When the government becomes involved in Americans' health choices, specifically their food choices, it’s never an easy battle. Food legislation provokes fierce reactions from people on both sides of the issue. Usually it breaks down like this: Those for the law (say taxing unhealthy food) will point out the health benefits and will cite America’s growing obesity problem. Those against will inevitably cry “nanny-state.”
A good example is Mark Bittman’s recent article for The New York Times, “Bad Food? Tax It, and Subsidize Vegetables” and this semi-satirical response from a writer at The Economist, “Tax the Fat, Not Their Food.” Bittman says it’s the Federal Government’s responsibility to address public health, while the article from The Economist likens taxing American’s diet to taxing American’s sex lives.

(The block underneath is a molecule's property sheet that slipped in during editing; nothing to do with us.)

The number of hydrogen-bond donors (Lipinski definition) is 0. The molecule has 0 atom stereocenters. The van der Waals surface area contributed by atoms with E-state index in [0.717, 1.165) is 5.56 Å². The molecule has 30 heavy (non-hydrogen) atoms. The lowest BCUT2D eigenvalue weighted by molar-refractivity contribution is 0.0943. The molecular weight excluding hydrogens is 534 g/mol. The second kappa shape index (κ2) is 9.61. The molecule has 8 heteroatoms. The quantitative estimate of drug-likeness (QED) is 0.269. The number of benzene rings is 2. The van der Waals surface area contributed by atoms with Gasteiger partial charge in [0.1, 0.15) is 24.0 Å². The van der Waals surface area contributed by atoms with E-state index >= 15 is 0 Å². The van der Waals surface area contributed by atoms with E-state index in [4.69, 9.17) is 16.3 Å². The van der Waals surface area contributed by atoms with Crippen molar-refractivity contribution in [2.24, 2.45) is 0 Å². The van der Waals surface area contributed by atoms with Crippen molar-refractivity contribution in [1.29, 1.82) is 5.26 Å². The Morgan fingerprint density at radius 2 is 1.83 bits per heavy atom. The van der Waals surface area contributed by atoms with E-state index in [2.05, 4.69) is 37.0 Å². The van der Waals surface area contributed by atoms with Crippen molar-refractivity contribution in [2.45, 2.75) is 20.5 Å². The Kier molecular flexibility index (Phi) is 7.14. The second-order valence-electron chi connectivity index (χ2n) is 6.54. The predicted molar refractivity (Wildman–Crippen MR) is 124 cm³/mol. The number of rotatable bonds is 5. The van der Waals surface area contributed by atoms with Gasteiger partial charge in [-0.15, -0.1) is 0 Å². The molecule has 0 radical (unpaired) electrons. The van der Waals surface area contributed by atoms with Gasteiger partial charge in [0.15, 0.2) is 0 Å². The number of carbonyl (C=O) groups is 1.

With these contrasting opinions in mind, we decided to look into what food and health measures are fueling debate right now in the US, along with a bonus bacon issue from the UK. Like President Obama says, "Eat your peas."